New tRNA promotes synthesis of streptomyces antibiotics

A research team led by Prof. Liu Guangxiu from the Northwest Institute of Eco-Environment and Resources of the Chinese Academy of Sciences (CAS) has isolated a fast-growing desert streptomycete from an extreme environment ...

New method can remove dyes from wastewater

North Carolina State University researchers have demonstrated that a synthetic polymer can remove certain dyes from water, and that the polymer can be recovered and reused. The findings offer a new potential method for cleaning ...

Scientists identify mechanism crucial for COVID-19 virus replication

A team led by UT Southwestern researchers has identified how SARS-CoV-2, the virus that causes COVID-19, builds a structure called the RNA cap that's critical for successful viral replication. The finding, published in Nature, ...

How calcium ions get into the cellular power stations of plants

Calcium is a very special nutrient. In the cells of most living beings calcium ions function as so-called second messengers to transmit important signals. The same applies equally to animal, plant and fungal cells. Through ...

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An acid (from the Latin acidus/acēre meaning sour) is a substance which reacts with a base. Commonly, acids can be identified as tasting sour, reacting with metals such as calcium, and bases like sodium carbonate. Aqueous acids have a pH of less than 7, where an acid of lower pH is typically stronger, and turn blue litmus paper red. Chemicals or substances having the property of an acid are said to be acidic.

Common examples of acids include acetic acid (in vinegar), sulfuric acid (used in car batteries), and tartaric acid (used in baking). As these three examples show, acids can be solutions, liquids, or solids. Gases such as hydrogen chloride can be acids as well. Strong acids and some concentrated weak acids are corrosive, but there are exceptions such as carboranes and boric acid.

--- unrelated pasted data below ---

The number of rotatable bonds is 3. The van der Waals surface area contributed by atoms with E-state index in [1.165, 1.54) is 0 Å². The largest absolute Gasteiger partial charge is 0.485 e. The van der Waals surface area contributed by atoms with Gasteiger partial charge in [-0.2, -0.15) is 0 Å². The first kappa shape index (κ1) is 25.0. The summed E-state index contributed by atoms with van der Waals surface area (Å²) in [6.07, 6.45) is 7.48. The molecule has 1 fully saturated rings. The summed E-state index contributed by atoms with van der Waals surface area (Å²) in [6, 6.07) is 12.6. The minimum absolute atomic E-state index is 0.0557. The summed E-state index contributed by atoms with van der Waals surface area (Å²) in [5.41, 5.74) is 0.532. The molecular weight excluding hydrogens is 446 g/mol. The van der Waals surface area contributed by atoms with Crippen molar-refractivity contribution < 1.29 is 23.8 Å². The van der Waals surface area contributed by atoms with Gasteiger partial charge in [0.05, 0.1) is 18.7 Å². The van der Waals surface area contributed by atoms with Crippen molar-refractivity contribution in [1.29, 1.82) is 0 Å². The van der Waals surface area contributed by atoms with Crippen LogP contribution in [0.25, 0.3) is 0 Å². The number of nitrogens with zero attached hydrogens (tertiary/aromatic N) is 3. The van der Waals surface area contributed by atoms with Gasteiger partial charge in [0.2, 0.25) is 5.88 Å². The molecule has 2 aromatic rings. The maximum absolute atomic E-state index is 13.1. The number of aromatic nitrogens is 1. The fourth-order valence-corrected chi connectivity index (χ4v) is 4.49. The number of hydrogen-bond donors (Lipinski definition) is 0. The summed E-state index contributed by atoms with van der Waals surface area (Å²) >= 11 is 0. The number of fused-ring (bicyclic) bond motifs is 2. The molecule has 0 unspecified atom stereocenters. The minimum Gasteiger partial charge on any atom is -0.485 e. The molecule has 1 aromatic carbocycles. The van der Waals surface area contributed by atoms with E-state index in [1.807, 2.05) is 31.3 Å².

There are three common definitions for acids: the Arrhenius definition, the Brønsted-Lowry definition, and the Lewis definition. The Arrhenius definition states that acids are substances which increase the concentration of hydronium ions (H3O+) in solution. The Brønsted-Lowry definition is an expansion: an acid is a substance which can act as a proton donor. Most acids encountered in everyday life are aqueous solutions, or can be dissolved in water, and these two definitions are most relevant. The reason why pHs of acids are less than 7 is that the concentration of hydronium ions is greater than 10−7 moles per liter. Since pH is defined as the negative logarithm of the concentration of hydronium ions, acids thus have pHs of less than 7. By the Brønsted-Lowry definition, any compound which can easily be deprotonated can be considered an acid. Examples include alcohols and amines which contain O-H or N-H fragments.

In chemistry, the Lewis definition of acidity is frequently encountered. Lewis acids are electron-pair acceptors. Examples of Lewis acids include all metal cations, and electron-deficient molecules such as boron trifluoride and aluminium trichloride. Hydronium ions are acids according to all three definitions. Interestingly, although alcohols and amines can be Brønsted-Lowry acids as mentioned above, they can also function as Lewis bases due to the lone pairs of electrons on their oxygen and nitrogen atoms.

This text uses material from Wikipedia, licensed under CC BY-SA